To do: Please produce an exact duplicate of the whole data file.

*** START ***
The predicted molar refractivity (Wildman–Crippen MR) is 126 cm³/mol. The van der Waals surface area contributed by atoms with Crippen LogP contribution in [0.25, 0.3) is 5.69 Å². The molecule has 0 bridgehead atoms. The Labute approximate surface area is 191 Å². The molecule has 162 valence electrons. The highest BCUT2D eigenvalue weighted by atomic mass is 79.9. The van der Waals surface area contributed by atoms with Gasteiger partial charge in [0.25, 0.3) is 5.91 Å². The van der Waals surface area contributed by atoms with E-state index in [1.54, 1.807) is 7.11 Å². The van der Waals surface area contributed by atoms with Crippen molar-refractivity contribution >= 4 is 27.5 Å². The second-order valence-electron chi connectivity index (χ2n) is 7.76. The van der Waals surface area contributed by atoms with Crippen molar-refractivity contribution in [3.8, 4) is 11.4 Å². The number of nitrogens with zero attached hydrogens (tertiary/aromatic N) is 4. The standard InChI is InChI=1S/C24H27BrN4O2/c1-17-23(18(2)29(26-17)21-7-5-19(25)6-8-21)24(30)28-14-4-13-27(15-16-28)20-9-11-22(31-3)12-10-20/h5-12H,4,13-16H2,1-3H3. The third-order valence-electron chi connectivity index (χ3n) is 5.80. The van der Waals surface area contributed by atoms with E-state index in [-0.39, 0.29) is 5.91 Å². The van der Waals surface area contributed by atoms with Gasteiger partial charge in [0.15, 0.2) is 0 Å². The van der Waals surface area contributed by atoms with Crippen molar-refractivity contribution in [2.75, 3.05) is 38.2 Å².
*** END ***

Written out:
The predicted molar refractivity (Wildman–Crippen MR) is 126 cm³/mol. The van der Waals surface area contributed by atoms with Crippen LogP contribution in [0.25, 0.3) is 5.69 Å². The molecule has 0 bridgehead atoms. The Labute approximate surface area is 191 Å². The molecule has 162 valence electrons. The highest BCUT2D eigenvalue weighted by atomic mass is 79.9. The van der Waals surface area contributed by atoms with Gasteiger partial charge in [0.25, 0.3) is 5.91 Å². The van der Waals surface area contributed by atoms with E-state index in [1.54, 1.807) is 7.11 Å². The van der Waals surface area contributed by atoms with Crippen molar-refractivity contribution >= 4 is 27.5 Å². The second-order valence-electron chi connectivity index (χ2n) is 7.76. The van der Waals surface area contributed by atoms with Crippen molar-refractivity contribution in [3.8, 4) is 11.4 Å². The number of nitrogens with zero attached hydrogens (tertiary/aromatic N) is 4. The standard InChI is InChI=1S/C24H27BrN4O2/c1-17-23(18(2)29(26-17)21-7-5-19(25)6-8-21)24(30)28-14-4-13-27(15-16-28)20-9-11-22(31-3)12-10-20/h5-12H,4,13-16H2,1-3H3. The third-order valence-electron chi connectivity index (χ3n) is 5.80. The van der Waals surface area contributed by atoms with E-state index in [-0.39, 0.29) is 5.91 Å². The van der Waals surface area contributed by atoms with Gasteiger partial charge in [0.15, 0.2) is 0 Å². The van der Waals surface area contributed by atoms with Crippen molar-refractivity contribution in [2.75, 3.05) is 38.2 Å².